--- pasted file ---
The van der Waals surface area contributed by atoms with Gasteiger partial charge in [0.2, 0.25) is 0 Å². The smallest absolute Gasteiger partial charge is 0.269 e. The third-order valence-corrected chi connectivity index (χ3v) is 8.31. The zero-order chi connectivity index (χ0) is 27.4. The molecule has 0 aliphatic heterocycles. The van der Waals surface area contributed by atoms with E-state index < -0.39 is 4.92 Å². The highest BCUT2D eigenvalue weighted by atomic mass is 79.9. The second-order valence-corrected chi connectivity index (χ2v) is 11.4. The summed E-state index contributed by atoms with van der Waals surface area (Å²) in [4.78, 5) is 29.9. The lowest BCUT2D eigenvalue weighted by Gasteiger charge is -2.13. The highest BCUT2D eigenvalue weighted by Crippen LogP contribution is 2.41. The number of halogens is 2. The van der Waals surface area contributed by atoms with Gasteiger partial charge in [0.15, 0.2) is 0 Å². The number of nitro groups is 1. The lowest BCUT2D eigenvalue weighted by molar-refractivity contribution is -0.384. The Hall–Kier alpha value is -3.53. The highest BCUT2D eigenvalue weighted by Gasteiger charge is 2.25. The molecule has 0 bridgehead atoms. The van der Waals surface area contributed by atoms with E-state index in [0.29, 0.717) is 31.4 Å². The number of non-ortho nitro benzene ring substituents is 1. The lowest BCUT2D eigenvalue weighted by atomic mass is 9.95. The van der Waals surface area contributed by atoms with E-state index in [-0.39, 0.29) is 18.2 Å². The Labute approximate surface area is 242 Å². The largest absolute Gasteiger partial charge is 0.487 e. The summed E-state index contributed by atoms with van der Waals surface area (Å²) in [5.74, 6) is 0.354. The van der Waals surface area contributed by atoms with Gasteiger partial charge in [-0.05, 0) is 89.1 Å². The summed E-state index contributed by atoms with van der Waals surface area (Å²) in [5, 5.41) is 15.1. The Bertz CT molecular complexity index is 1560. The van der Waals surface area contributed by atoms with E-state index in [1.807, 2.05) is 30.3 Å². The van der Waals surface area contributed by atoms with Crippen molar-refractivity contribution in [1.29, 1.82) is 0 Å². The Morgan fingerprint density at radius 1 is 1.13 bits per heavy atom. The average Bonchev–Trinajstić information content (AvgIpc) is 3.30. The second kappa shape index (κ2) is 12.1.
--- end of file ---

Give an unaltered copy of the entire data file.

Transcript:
The van der Waals surface area contributed by atoms with Gasteiger partial charge in [0.2, 0.25) is 0 Å². The smallest absolute Gasteiger partial charge is 0.269 e. The third-order valence-corrected chi connectivity index (χ3v) is 8.31. The zero-order chi connectivity index (χ0) is 27.4. The molecule has 0 aliphatic heterocycles. The van der Waals surface area contributed by atoms with E-state index < -0.39 is 4.92 Å². The highest BCUT2D eigenvalue weighted by atomic mass is 79.9. The second-order valence-corrected chi connectivity index (χ2v) is 11.4. The summed E-state index contributed by atoms with van der Waals surface area (Å²) in [4.78, 5) is 29.9. The lowest BCUT2D eigenvalue weighted by Gasteiger charge is -2.13. The highest BCUT2D eigenvalue weighted by Crippen LogP contribution is 2.41. The number of halogens is 2. The van der Waals surface area contributed by atoms with Gasteiger partial charge in [0.15, 0.2) is 0 Å². The number of nitro groups is 1. The lowest BCUT2D eigenvalue weighted by molar-refractivity contribution is -0.384. The Hall–Kier alpha value is -3.53. The highest BCUT2D eigenvalue weighted by Gasteiger charge is 2.25. The molecule has 0 bridgehead atoms. The van der Waals surface area contributed by atoms with E-state index in [0.29, 0.717) is 31.4 Å². The number of non-ortho nitro benzene ring substituents is 1. The lowest BCUT2D eigenvalue weighted by atomic mass is 9.95. The van der Waals surface area contributed by atoms with E-state index in [-0.39, 0.29) is 18.2 Å². The Labute approximate surface area is 242 Å². The largest absolute Gasteiger partial charge is 0.487 e. The summed E-state index contributed by atoms with van der Waals surface area (Å²) in [5.74, 6) is 0.354. The van der Waals surface area contributed by atoms with Gasteiger partial charge in [-0.05, 0) is 89.1 Å². The summed E-state index contributed by atoms with van der Waals surface area (Å²) in [5, 5.41) is 15.1. The Bertz CT molecular complexity index is 1560. The van der Waals surface area contributed by atoms with E-state index in [1.807, 2.05) is 30.3 Å². The van der Waals surface area contributed by atoms with Crippen molar-refractivity contribution in [1.29, 1.82) is 0 Å². The Morgan fingerprint density at radius 1 is 1.13 bits per heavy atom. The average Bonchev–Trinajstić information content (AvgIpc) is 3.30. The second kappa shape index (κ2) is 12.1.